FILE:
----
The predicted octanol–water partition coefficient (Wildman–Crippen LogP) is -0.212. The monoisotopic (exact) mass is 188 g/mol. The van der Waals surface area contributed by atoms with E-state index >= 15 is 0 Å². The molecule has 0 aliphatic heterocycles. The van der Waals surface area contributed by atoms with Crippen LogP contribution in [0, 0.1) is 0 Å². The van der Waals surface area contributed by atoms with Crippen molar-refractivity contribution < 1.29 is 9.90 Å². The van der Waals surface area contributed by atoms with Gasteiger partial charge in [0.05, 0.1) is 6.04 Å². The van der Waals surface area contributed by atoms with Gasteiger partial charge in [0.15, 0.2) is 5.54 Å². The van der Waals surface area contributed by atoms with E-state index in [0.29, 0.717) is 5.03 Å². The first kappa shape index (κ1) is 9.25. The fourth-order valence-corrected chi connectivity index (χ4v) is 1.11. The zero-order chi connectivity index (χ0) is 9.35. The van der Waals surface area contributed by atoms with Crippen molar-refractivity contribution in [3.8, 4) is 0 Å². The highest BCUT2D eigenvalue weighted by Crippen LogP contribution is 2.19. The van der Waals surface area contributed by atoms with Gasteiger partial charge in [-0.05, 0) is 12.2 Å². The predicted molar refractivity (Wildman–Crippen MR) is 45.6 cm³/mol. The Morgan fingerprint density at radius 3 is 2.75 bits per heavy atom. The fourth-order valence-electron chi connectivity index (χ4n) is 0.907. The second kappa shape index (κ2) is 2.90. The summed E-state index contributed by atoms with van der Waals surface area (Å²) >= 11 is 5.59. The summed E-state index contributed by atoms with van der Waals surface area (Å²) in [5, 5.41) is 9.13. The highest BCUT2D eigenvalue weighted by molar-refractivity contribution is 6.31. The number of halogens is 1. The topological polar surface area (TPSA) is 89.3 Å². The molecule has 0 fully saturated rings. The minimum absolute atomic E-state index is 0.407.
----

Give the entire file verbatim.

The predicted octanol–water partition coefficient (Wildman–Crippen LogP) is -0.212. The monoisotopic (exact) mass is 188 g/mol. The van der Waals surface area contributed by atoms with E-state index >= 15 is 0 Å². The molecule has 0 aliphatic heterocycles. The van der Waals surface area contributed by atoms with Crippen LogP contribution in [0, 0.1) is 0 Å². The van der Waals surface area contributed by atoms with Crippen molar-refractivity contribution < 1.29 is 9.90 Å². The van der Waals surface area contributed by atoms with Gasteiger partial charge in [0.05, 0.1) is 6.04 Å². The van der Waals surface area contributed by atoms with Gasteiger partial charge in [0.15, 0.2) is 5.54 Å². The van der Waals surface area contributed by atoms with E-state index in [0.29, 0.717) is 5.03 Å². The first kappa shape index (κ1) is 9.25. The fourth-order valence-corrected chi connectivity index (χ4v) is 1.11. The zero-order chi connectivity index (χ0) is 9.35. The van der Waals surface area contributed by atoms with Crippen molar-refractivity contribution in [3.8, 4) is 0 Å². The highest BCUT2D eigenvalue weighted by Crippen LogP contribution is 2.19. The van der Waals surface area contributed by atoms with Gasteiger partial charge in [-0.05, 0) is 12.2 Å². The predicted molar refractivity (Wildman–Crippen MR) is 45.6 cm³/mol. The Morgan fingerprint density at radius 3 is 2.75 bits per heavy atom. The fourth-order valence-electron chi connectivity index (χ4n) is 0.907. The second kappa shape index (κ2) is 2.90. The summed E-state index contributed by atoms with van der Waals surface area (Å²) >= 11 is 5.59. The summed E-state index contributed by atoms with van der Waals surface area (Å²) in [5, 5.41) is 9.13. The highest BCUT2D eigenvalue weighted by molar-refractivity contribution is 6.31. The number of halogens is 1. The topological polar surface area (TPSA) is 89.3 Å². The molecule has 0 fully saturated rings. The minimum absolute atomic E-state index is 0.407.